Something has to be said that has been said many times before: L&D needs to transform itself. We are in an age of constant business change and L&D needs to keep up. Better still, L&D needs to be helping drive business transformation, creating a culture of agility and continuous learning that ensures organisations are at the forefront of change.
We have talked about this many times in our reports over the past 15 years. The L&D community keeps talking about it too. We talked about it in our recent report ‘L&D: Where are we now?’, a report that outlined the findings of our latest benchmarking survey and was released in November 2017.
And we talk about it again in our newest report ‘The Transformation Curve’, which will be released at the end of this month. But, the problem, as we have said many times, is that L&D keeps talking about changing and transforming, but isn’t actually achieving it. Or not on the scale that it needs to.
There are pockets of excellence, where L&D is pushing forward with change and reporting some great results as a result, but many organisations are still in the very early stages. Yes we are making better use of technology in L&D but are we using technology to the max?
Do we have the skills, capabilities and attitudes to fully exploit all that technology has to offer? The ‘L&D: Where are we now?’ report shows that the profession is well-resourced and technology-enabled, but it has not created an agile learning culture as yet.
So what does L&D need to do to become an agile learning organisation? First of all, it needs to do what we did in the November report: establish the current situation. Where is L&D now? What is working? What isn’t? What needs to change? You have to know your starting point in order to identify where you need to go, how and why.
Consider this for example: face-to-face learning still dominates the learning landscape. It accounts for 55% of all formal learning, even though we all know that technology-enabled learning is actually where it’s at. There is some progress towards a more digital approach, however:
- Just under a third (32%) of formal learning is now supported by technology to some extent
- Almost a quarter (23%) of organisations are using a blend of face-to-face and online learning and a significant number (78%) are looking to increase this over the next two years
- 22% of formal learning is wholly online but that number is expected to rise dramatically over the next two years, with 72% of organisations looking to build on their current provision.
Where organisations are making good use of technology is with compliance and mandatory training, but soft skills training is largely still delivered face-to-face.
Our findings suggest this situation is changing as take-up of e-enabling skills for soft skills learning programmes, such as leadership and management, problem solving, communication and collaboration and team working has increased rapidly since 2016.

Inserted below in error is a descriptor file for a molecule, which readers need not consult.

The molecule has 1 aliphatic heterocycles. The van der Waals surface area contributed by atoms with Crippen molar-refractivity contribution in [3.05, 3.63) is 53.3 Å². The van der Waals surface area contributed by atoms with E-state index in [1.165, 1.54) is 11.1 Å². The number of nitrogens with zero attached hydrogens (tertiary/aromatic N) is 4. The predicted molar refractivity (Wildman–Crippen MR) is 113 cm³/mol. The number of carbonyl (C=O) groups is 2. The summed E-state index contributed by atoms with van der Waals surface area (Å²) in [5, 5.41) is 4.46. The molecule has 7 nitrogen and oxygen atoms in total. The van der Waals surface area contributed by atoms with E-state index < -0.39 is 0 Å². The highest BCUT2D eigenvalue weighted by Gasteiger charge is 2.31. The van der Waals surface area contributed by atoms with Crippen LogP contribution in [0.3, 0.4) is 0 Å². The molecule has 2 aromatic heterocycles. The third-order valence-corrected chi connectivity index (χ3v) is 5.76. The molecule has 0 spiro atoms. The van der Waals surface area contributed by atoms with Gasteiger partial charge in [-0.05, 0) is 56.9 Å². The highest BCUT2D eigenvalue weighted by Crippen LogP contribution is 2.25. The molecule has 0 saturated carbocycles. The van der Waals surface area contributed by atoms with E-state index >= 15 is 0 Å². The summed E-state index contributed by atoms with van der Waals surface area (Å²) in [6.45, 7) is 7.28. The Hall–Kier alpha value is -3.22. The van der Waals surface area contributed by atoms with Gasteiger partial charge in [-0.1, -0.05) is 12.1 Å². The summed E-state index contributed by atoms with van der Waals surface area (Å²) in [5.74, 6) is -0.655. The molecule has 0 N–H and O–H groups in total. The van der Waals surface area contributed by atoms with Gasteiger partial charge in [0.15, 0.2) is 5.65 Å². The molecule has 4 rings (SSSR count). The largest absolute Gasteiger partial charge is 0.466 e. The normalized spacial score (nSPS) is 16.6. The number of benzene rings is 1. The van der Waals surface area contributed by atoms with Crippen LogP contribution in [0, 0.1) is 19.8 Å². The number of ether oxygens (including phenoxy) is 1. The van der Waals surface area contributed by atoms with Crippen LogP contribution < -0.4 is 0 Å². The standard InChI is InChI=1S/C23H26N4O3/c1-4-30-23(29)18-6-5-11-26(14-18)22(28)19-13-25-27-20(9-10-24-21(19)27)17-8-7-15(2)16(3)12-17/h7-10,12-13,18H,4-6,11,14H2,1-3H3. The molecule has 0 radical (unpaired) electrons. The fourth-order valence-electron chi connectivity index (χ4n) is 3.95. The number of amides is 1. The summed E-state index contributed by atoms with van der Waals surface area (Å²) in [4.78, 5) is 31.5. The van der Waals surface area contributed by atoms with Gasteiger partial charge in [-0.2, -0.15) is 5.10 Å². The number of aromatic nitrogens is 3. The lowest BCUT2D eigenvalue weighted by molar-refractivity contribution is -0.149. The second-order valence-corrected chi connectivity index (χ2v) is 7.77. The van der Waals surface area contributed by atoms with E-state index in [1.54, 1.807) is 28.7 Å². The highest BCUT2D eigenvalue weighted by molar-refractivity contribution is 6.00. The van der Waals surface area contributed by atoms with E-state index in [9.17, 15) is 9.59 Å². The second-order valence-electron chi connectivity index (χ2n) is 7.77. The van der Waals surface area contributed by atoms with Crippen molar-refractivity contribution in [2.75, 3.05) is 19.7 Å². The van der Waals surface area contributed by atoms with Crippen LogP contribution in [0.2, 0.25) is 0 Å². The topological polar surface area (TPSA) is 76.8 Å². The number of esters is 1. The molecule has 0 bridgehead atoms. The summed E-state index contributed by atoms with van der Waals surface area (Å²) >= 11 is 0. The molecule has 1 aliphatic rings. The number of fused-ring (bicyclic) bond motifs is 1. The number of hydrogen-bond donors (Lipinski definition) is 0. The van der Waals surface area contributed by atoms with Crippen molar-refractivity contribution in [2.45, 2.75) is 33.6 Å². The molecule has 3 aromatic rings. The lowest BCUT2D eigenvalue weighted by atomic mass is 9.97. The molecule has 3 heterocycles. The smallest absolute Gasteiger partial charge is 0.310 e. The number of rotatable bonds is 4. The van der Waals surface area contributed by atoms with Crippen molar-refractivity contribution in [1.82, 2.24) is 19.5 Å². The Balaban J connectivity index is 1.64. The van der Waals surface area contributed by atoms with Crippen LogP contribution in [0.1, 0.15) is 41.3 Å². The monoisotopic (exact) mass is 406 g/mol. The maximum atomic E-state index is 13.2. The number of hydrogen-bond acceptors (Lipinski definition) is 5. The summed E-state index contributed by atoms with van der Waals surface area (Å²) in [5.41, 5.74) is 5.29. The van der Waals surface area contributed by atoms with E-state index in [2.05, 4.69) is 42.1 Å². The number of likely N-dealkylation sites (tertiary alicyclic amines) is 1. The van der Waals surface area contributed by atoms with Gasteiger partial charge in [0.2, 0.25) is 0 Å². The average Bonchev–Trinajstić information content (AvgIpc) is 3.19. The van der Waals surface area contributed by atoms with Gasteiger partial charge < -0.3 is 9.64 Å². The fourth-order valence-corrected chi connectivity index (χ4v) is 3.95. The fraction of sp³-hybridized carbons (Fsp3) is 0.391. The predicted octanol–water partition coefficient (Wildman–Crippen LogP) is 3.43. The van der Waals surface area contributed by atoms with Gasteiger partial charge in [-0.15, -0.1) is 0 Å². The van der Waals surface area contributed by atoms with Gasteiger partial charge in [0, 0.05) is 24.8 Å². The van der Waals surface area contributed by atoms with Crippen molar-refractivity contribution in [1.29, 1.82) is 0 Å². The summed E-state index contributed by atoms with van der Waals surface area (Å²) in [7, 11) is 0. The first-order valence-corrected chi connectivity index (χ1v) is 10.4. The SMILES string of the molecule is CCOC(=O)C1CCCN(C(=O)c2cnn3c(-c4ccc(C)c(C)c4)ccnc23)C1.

The report shows that the L&D profession is being held back from achieving transformation partly because it lacks the necessary skills. Nine out of ten organisations that took part in our benchmarking survey recognised the need for skills such as stakeholder engagement, technology skills, developing content, performance consulting, collaboration and data analytics, but only 30% have audited their L&D workforce against these skills.
What skills does the profession want to develop in 2018?
- facilitating collaboration 75%
- data analytics 70%
- digital content development 66%
- webinar delivery 65%
- technology/infrastructure 60%
Are organisations investing enough in learning technologies? Only 22% of organisational training budgets are currently being spent on learning technologies. But that isn’t all that is preventing the implementation of new technologies. L&D says the cost of set-up, development and maintenance is a major barrier, cited by 66% of respondents.
However, skills and attitudes are also to blame: a lack of skills amongst L&D staff to implement and manage technology-enabled learning is cited by 53% of participants.
L&D needs to get past these hurdles and we plan to help with our next report. ‘The Transformation Curve’ sets out what it is that L&D professionals need to do to achieve business transformation.
In this report we talk about the New Learning Organisation and we highlight the six key characteristics of the learning organisation. This report sets out a very clear roadmap for learning transformation – follow this and 2018 will finally be the year of transformation.
To find out more about the January report and what L&D needs to do to achieve transformation, join us at Learning Technologies on January 31st from 5pm, when we will launch our new research. Places are available on a first come, first served basis and will be upstairs in the conference space, with drinks to follow. Even if you are attending the exhibition or conference please do ensure you reserve your place here.
Get ready to go on a journey!